Goldsboro not looking past Ayden-Grifton
By Rudy Coggins
Published in Sports on November 5, 2009 1:46 PM
Forget the result and stay focused. Third-year head coach Eric Reid delivered that message to his Goldsboro High football team before practice Monday afternoon.
Forget the Cougars' four-touchdown victory over the Dawgs, who manhandled reigning Carolina 1-A Conference champion Ayden-Grifton 55-14 on Friday.
"Just because Princeton beat them and we beat Princeton, that doesn't mean anything because anything can happen on any given night," said Reid.
Goldsboro (8-2 overall, 4-0 Carolina) has clinched a share of the conference title, but can claim it outright with a win over Ayden-Grifton on Friday. A loss creates a three-way tie with the Dawgs and the Chargers.
The Cougars have secured two conference championships during Reid's tenure and seven overall in program history since 1972.
"The kids realize that goals we have set are reachable," said Reid, who has a career record of 26-9-1. "Now that they see the goals are reachable, they're working that much harder in the weight room and in practice every day."
Admittedly, Goldsboro's confidence was shaky five weeks into regular-season play. Losses to New Hanover and county rival Charles B. Aycock exposed weaknesses, and forced Reid and his coaching staff to rethink schemes on both sides of the ball.
Since the Aycock defeat, the Cougars have played hungry and reeled off six consecutive wins. They've outscored the opposition 261-69 during that stretch, and the defense has yielded just three touchdowns in its last 12 quarters of action.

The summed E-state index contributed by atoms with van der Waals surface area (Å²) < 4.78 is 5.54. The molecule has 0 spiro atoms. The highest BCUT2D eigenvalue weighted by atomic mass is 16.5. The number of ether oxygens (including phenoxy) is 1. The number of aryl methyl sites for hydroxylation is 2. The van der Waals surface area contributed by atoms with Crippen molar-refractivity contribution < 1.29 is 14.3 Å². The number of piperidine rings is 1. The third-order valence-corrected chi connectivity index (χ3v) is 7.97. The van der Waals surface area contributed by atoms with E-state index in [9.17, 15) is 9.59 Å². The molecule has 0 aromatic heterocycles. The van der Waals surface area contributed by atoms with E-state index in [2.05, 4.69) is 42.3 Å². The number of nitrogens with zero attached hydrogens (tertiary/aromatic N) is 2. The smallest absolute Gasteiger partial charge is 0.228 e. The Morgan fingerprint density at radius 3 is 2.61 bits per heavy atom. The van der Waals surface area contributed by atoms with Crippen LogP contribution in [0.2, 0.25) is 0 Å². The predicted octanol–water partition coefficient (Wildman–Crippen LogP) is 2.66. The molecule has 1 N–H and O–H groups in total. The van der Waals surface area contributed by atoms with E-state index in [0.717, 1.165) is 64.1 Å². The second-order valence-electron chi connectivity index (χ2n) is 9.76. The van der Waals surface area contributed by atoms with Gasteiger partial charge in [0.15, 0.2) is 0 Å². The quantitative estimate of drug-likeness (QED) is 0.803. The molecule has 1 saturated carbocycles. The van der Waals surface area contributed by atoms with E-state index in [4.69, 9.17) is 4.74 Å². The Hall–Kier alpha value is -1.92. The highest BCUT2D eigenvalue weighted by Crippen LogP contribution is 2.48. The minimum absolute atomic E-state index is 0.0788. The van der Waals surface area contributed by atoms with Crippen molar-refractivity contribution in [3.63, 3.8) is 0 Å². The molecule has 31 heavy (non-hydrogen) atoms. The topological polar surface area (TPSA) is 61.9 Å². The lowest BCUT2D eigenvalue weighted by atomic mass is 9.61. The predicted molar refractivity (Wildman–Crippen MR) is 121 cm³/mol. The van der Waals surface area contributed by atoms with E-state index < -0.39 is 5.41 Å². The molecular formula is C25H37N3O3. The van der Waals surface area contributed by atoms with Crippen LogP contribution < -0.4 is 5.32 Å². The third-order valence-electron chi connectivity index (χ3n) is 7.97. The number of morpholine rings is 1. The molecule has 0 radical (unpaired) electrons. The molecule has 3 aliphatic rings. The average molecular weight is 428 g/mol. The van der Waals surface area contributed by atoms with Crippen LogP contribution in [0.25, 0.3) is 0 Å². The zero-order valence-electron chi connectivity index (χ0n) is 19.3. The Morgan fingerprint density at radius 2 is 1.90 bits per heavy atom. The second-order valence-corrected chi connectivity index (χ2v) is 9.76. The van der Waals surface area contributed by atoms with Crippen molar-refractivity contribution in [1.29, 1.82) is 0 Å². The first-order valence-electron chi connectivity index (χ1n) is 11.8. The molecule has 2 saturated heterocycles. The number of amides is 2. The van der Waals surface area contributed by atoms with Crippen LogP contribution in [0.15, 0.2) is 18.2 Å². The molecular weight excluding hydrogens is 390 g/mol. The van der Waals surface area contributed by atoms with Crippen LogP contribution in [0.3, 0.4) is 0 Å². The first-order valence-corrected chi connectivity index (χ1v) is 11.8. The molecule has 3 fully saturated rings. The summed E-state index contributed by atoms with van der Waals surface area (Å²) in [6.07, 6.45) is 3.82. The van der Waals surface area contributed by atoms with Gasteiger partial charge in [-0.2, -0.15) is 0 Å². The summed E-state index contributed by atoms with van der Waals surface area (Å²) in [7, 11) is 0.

The stacked backfield of Andre Montgomery, Vontarius Kornegay and Freddie Jones is finally healthy and clicking. Montgomery and Jones, both underclassmen, have fully recovered from injuries which nagged them during the non-conference season.
"Our overall line play has improved," said Reid. "The guys have bought into what we've been trying to sell to them and having (Goldsboro alum) Ronnie McClary, who has played college football, has helped us tremendously.
"He doesn't mind putting in the extra work and that's been a plus."
When the Cougars line up against the Chargers, they'll be looking at a mirror image. Both teams will attempt to establish the run and halt the other team's offensive attack.
The intangible could be the passing game. First-year starting quarterback Corteiz Sprangle has steadily improved each outing and given the Cougars' offense a second dimension behind its stout running game.
"We just have to play," said Reid. "Our front five has to sustain blocks and open holes for our backs. We have to stop their running game. Like us, they're young and they've matured over the season like we have matured over the season.
"We've learned how to play from behind ... been in those dogfights early and that should help us. If we're ever in that predicament again, we won't get caught in a shock mode. (That experience) will give us a better chance to survive those hard times."
And just stay focused.
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